HBO's Girls returns to new episodes Sunday; but is it pulling a Friends-style diversity head fake?
There may be no more buzzed-about TV show this winter than HBO’s Girls, kicking off its second season Sunday with a boatload of good reviews, several hip guest stars and awards galore for star/creator/head writer Lena Dunham – now emerging as a Tina Fey for the Millennial generation.
But after watching the first four episodes of the new season, I have to wonder: Is Dunham pulling a Friends-style head fake here?
Astute fans of the small screen will remember that, much as America loved Friends, the show drew loads of criticism for presenting a seriously whitewashed vision of the country’s most diverse town, New York City.
The barbs about Friends’ lack of racial diversity grew so loud, producers eventually tried adding two different black women as love interests at different times. But the characters were so uninspired, even performers talented as Aisha Tyler and Gabrielle Union couldn’t make them more than awkward tributes to political correctness.
So imagine my surprise when, minutes into Girls’ first episode of its new season, self-described black nerd Donald Glover takes a break from NBC’s Community to play a new beau of Dunham’s Hannah Horvath – a paring which, so far, lasts two episodes.
You see, Girls endured its own criticisms over forgetting racial diversity while creating a world for four twentysomething women in New York City which felt so right in so many other ways. Statistics say youth this age are more likely to have friendships across race than any group, but you wouldn’t have known that from the show’s first season, which had no major characters of color in the cast.
The lack of diversity led to sharp comments everywhere from he New York Times to CNN. (I just wondered why so many people were jumping on Dunham when quite a few other popular TV shows handle diversity almost as badly). Dunham seemed to apologize on NPR’s Fresh Air, saying “this show isn't supposed to feel exclusionary.”
So we get Glover’s character Sandy, an interesting sketch; a black Republican who looks and dresses like a member of Afro-bohemian rap band The Roots, coming into Hannah’s life just as she’s decided to leave a boyfriend who once took her love for granted and used her mostly for sex.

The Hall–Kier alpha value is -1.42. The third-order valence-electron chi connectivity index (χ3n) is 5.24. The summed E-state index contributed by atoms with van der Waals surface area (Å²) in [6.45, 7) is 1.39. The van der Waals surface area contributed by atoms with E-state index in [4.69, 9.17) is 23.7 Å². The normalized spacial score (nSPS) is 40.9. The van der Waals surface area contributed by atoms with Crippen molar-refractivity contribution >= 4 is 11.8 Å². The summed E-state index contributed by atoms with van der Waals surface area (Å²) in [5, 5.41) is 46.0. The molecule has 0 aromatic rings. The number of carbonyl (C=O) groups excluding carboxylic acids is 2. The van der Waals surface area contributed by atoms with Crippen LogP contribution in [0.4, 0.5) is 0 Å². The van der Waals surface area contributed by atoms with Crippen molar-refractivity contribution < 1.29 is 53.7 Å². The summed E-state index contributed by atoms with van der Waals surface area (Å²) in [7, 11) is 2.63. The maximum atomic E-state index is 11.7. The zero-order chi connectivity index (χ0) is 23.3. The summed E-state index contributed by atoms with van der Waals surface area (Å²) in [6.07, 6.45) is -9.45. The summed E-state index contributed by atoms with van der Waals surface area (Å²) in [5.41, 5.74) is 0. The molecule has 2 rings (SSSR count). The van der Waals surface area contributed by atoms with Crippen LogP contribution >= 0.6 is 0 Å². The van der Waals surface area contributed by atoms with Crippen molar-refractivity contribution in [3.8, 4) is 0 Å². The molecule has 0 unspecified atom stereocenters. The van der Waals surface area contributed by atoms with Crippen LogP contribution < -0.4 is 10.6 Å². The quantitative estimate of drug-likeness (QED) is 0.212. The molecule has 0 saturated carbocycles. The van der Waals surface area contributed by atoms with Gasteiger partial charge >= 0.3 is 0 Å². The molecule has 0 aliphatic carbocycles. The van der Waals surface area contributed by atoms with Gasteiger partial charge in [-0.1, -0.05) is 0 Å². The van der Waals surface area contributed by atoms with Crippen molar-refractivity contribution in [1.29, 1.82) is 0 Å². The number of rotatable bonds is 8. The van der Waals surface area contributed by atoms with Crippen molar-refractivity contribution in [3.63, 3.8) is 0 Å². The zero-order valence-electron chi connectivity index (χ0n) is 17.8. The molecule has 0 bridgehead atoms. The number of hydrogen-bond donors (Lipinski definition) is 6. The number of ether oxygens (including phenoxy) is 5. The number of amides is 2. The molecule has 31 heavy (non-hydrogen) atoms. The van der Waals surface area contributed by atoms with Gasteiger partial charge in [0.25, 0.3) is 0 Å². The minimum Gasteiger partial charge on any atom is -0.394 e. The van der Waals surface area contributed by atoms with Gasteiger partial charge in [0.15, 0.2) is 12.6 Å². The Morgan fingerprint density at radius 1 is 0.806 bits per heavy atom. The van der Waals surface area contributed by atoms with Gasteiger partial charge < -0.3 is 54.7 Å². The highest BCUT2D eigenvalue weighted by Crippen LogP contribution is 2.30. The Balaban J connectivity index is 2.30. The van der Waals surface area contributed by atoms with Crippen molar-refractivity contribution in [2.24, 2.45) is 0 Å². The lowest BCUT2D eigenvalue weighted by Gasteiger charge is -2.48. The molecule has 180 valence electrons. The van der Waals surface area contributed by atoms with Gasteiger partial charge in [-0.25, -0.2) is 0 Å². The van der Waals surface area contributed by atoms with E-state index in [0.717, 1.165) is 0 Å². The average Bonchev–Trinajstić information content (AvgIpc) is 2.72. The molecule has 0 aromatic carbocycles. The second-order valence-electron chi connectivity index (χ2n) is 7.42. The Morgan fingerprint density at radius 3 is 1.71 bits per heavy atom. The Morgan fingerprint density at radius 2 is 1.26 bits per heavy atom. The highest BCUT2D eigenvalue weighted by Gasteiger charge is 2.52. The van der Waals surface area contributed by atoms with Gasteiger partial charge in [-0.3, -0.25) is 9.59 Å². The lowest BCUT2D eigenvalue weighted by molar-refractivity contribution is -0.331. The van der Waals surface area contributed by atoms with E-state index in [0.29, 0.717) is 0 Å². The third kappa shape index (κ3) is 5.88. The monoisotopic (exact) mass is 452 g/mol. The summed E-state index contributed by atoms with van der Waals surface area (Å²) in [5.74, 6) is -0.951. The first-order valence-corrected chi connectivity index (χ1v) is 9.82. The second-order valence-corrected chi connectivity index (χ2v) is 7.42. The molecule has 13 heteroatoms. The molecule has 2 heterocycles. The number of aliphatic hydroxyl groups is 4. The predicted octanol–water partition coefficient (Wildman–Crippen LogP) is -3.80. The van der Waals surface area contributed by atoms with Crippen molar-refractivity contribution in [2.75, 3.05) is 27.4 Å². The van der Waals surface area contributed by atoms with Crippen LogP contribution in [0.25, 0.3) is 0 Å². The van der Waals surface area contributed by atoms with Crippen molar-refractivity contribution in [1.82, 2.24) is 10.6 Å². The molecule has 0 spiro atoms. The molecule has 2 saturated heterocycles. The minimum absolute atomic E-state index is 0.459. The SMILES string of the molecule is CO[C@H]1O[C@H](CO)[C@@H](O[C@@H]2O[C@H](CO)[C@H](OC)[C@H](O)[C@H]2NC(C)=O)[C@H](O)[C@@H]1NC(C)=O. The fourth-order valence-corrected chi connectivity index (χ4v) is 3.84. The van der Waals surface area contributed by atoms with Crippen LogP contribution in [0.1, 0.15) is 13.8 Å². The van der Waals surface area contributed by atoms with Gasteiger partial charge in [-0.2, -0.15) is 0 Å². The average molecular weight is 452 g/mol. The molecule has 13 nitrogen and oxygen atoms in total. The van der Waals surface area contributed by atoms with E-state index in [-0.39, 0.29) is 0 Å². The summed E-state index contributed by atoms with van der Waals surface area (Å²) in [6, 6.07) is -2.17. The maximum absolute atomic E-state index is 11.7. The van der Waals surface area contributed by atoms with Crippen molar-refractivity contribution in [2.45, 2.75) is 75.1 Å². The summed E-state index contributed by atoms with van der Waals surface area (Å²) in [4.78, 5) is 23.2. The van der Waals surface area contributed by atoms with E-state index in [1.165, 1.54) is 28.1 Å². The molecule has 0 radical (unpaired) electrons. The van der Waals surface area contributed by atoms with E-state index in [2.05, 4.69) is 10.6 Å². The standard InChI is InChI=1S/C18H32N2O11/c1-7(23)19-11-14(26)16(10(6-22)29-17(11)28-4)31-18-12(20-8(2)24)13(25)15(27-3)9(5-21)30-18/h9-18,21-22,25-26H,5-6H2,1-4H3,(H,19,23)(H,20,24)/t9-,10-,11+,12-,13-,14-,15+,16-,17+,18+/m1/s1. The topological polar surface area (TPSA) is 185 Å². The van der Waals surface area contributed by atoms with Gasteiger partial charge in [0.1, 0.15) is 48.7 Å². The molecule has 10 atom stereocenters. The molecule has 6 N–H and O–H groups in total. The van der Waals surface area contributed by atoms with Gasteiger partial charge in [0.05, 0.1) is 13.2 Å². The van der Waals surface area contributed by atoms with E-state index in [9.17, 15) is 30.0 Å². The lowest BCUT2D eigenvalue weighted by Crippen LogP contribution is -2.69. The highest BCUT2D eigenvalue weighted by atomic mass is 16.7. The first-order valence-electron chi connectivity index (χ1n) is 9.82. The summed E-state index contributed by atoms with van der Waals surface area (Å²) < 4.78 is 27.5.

But just as we’re getting to know Sandy, he’s gone; split with Hannah after he criticizes one of her essays and she picks a fight over his political beliefs -- spitting a Missy Elliot lyric at him in anger while he’s railing against white women who fetishize dating black men.
Worse, there still doesn’t seem to be any other characters of color on the show, as if Dunham concluded shoehorning one black character into the action – played by an actor of color beloved by the show’s hipster demographic – answered all those folks who noticed that a vision of New York with virtually no black, Asian or Latino people just feels…wrong.
It’s unfortunate, because Dunham has in many ways created an excellent second season for a personal show which has become a cultural phenomenon.
The challenge here has always been to make stupendously self-centered characters who make loads of bad choices somehow seem sympathetic. And in this new season, everything from New York’s nonsensical art culture to hopelessly mismatched romances are skewered, lampooning the culture of a certain kind of overeducated, underemployed urban twentysomething in the process.
Dunham has suggested the show's lack of diversity stems from the fact that she based the key characters on pieces of herself. But she has done amazing job with many male characters, including Horvath’s often-clueless boyfriend, Adam Sackler – a note-perfect rendering of so many sex-focused, self-obsessed young men.
She does it again with Elijah Krantz, a guy who once dated Hannah in college and since has come out as gay. In the first few episodes, Elijah is Hannah’s perfect roommate, cuddling up to sleep with her (in an totally platonic way, of course), and joining her in wild night out doing doing cocaine for a freelance article she’s writing.
Played by Broadway star Andrew Rannells (NBC’s The New Normal), Elijah is a charismatic delight until his relationship falls apart with Hannah over a most unexpected reason. And he feels like a much more fleshed-out character than her actual boyfriend, Sandy.
So, if Dunham can create great male characters and gay characters, why can’t she write a few people of color into the mix?
If history is any guide, Girls won’t substantially change its cast to be more inclusive, and the show’s biggest fans – who see their lives reflected in its absurdist, urbane stories – won’t care.
But if that happens, Girls will also stand as yet another opportunity missed; yet another reflection of our segregated society instead of a bridge to something better.